Natural selection and the creative process
After reading and then re-reading this book, I remain unconvinced that success always begins with failure but agree with Tim Harford that it frequently does, usually through a process of trial and error in combination with experimentation and elimination. There are two keys to the success of that process: learn from each error, and, do not repeat it. Long ago, Charles Darwin observed, “It is not the strongest of the species that survives, nor the most intelligent that survives. It is the one that is the most adaptable to change.” I was again reminded of that observation as I began to work my way through Tim Hartford’s lively and eloquent narrative.
Here are his own thoughts about the resiliency that is required of those who seek success, however defined: “The ability to adapt requires a sense of security, an inner confidence that the cost of failure [what I prefer to view as non-success or not-as-yet-success] is a cost we will be able to bear. Sometimes that takes real courage; at other times all that is needed is the happy self-delusion of a lost three-year-old. Whatever its source, we need that willingness to risk failure. Without it, we will never succeed.”
The quest for business success involves constant experimentation. Obviously, the prospects for success are improved substantially within a workplace culture that encourages, supports, recognizes, and rewards prudent experimentation. But, as with ideas, the more experiments that are conducted, the more likely that there will be a breakthrough. The first challenge to leaders is to establish such a culture; the next and greater challenge is to sustain it. Harford has written this book to help his reader respond effectively to both challenges. His approach is philosophical, yes, because there are significant issues with important implications and potential consequences to take into full account. However, in my opinion, his approach is also pragmatic and his recommendations are eminently do-able.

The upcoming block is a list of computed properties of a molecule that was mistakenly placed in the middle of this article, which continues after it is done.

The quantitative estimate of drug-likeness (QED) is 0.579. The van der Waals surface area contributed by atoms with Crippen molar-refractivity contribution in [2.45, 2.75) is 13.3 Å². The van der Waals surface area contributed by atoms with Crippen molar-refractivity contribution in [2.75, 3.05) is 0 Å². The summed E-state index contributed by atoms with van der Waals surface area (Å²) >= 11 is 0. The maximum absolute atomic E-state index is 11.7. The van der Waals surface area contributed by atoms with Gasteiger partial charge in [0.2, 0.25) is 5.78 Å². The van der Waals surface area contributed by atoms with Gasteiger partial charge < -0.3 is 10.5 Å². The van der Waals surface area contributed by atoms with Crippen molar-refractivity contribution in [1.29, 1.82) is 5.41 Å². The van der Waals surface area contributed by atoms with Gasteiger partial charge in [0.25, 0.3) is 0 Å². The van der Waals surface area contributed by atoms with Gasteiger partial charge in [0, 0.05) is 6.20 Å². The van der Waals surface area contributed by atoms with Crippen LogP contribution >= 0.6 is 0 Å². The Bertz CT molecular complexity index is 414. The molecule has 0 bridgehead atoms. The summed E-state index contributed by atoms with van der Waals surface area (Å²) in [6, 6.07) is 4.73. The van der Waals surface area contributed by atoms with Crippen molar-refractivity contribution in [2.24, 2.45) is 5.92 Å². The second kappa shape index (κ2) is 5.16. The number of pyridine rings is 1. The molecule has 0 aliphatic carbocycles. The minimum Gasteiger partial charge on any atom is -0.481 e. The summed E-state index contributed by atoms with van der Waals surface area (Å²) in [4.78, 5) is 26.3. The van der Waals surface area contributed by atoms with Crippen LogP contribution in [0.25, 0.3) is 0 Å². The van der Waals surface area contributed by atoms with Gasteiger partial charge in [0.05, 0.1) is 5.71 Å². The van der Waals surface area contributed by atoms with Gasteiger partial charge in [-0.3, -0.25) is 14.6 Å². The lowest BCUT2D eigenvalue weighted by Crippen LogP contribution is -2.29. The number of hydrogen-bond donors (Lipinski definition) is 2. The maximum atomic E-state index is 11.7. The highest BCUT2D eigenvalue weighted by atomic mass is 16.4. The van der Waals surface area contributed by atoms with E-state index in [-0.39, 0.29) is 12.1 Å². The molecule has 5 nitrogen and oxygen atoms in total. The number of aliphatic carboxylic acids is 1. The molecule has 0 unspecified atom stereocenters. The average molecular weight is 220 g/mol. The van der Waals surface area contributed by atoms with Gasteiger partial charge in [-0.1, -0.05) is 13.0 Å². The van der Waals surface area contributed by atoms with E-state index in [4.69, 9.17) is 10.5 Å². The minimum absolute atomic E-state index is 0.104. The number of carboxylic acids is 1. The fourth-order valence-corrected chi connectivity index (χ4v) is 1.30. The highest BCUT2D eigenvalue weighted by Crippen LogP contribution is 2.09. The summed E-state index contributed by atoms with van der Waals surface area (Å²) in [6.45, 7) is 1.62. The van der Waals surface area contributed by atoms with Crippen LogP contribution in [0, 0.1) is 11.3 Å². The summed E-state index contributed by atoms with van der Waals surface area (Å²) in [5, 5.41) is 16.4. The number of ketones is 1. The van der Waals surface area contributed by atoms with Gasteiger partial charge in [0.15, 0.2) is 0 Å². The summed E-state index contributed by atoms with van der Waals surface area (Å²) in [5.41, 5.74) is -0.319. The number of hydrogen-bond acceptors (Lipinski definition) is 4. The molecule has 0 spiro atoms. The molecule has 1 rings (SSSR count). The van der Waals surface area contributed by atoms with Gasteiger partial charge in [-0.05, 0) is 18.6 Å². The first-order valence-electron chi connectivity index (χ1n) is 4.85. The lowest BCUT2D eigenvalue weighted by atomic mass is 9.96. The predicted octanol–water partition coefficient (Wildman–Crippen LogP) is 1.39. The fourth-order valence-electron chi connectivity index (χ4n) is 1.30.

These are among the dozens of passages of special interest and value to me, also listed to indicate the scope of Harford’s coverage.
o The Soviet Union’s “pathological inability to adapt” (Pages 21-27)
o Why learning from mistakes is hard (31-35)
o The Tal Afar experiment (50-56)
o Friedrich von Hayek and “knowledge of the particular circumstances of time and space” (74-78)
o Lottery tickets, positive black swans, and the importance of variation (83-86)
o Skunk Works and “freak machines” (86-89)
o “We should not try to design a better world. We should make better feedback loops.” (140-143)
o The Greenhouse Effect, 1859 (154-156)
o The unexpected consequences of the Merton Rule” (169-174)
o Why safety systems bite back (186-190)
o Dominoes and zombie banks (200-202)
o Making experiments survivable (214-216)
o Adapting as we go along (221-224)
o Google’s corporate strategy: have no corporate strategy (231-234)
o When companies become dinosaurs (239-244)
o “Challenge a status quo of your own making”(249-256)
Here is a brief excerpt from Chapter One: “We face a difficult challenge: the more complex and elusive our problems are, the more effective trial and error becomes, relative to the alternatives. Yet it is an approach that runs counter to our instincts, and to the way in which traditional organisations work. The aim of this book is to provide an answer to that challenge.”
Editor's note: This review was written by Robert Morris and has been published with his permission. Like what you read? Subscribe to the SFRB's free daily email notice so you can be up-to-date on our latest articles. Scroll up this page to the sign-up field on your right.